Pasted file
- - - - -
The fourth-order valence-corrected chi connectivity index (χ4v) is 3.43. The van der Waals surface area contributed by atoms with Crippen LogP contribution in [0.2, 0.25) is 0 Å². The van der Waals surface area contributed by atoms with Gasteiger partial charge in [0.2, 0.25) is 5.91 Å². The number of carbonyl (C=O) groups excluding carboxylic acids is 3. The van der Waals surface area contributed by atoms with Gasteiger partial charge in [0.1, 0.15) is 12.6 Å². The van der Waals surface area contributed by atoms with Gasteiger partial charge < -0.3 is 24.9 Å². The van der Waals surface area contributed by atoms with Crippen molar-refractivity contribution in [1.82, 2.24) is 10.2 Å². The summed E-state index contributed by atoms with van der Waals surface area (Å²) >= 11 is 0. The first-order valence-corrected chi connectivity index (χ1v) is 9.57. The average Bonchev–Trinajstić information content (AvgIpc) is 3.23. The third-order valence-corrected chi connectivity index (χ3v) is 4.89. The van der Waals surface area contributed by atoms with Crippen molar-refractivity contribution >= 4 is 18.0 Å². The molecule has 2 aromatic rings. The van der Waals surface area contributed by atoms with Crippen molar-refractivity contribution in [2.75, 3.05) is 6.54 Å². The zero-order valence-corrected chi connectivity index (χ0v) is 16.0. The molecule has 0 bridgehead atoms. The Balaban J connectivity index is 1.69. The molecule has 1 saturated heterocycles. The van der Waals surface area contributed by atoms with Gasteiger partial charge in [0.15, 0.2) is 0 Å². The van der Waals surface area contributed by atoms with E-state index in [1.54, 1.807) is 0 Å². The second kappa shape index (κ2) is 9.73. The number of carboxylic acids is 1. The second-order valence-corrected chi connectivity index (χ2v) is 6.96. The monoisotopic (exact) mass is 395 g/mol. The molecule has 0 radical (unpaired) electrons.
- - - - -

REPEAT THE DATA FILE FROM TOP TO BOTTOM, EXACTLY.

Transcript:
The fourth-order valence-corrected chi connectivity index (χ4v) is 3.43. The van der Waals surface area contributed by atoms with Crippen LogP contribution in [0.2, 0.25) is 0 Å². The van der Waals surface area contributed by atoms with Gasteiger partial charge in [0.2, 0.25) is 5.91 Å². The number of carbonyl (C=O) groups excluding carboxylic acids is 3. The van der Waals surface area contributed by atoms with Gasteiger partial charge in [0.1, 0.15) is 12.6 Å². The van der Waals surface area contributed by atoms with Gasteiger partial charge < -0.3 is 24.9 Å². The van der Waals surface area contributed by atoms with Crippen molar-refractivity contribution in [1.82, 2.24) is 10.2 Å². The summed E-state index contributed by atoms with van der Waals surface area (Å²) >= 11 is 0. The first-order valence-corrected chi connectivity index (χ1v) is 9.57. The average Bonchev–Trinajstić information content (AvgIpc) is 3.23. The third-order valence-corrected chi connectivity index (χ3v) is 4.89. The van der Waals surface area contributed by atoms with Crippen molar-refractivity contribution >= 4 is 18.0 Å². The molecule has 2 aromatic rings. The van der Waals surface area contributed by atoms with Crippen molar-refractivity contribution in [2.75, 3.05) is 6.54 Å². The zero-order valence-corrected chi connectivity index (χ0v) is 16.0. The molecule has 0 bridgehead atoms. The Balaban J connectivity index is 1.69. The molecule has 1 saturated heterocycles. The van der Waals surface area contributed by atoms with Gasteiger partial charge in [0.15, 0.2) is 0 Å². The van der Waals surface area contributed by atoms with E-state index in [1.54, 1.807) is 0 Å². The second kappa shape index (κ2) is 9.73. The number of carboxylic acids is 1. The second-order valence-corrected chi connectivity index (χ2v) is 6.96. The monoisotopic (exact) mass is 395 g/mol. The molecule has 0 radical (unpaired) electrons.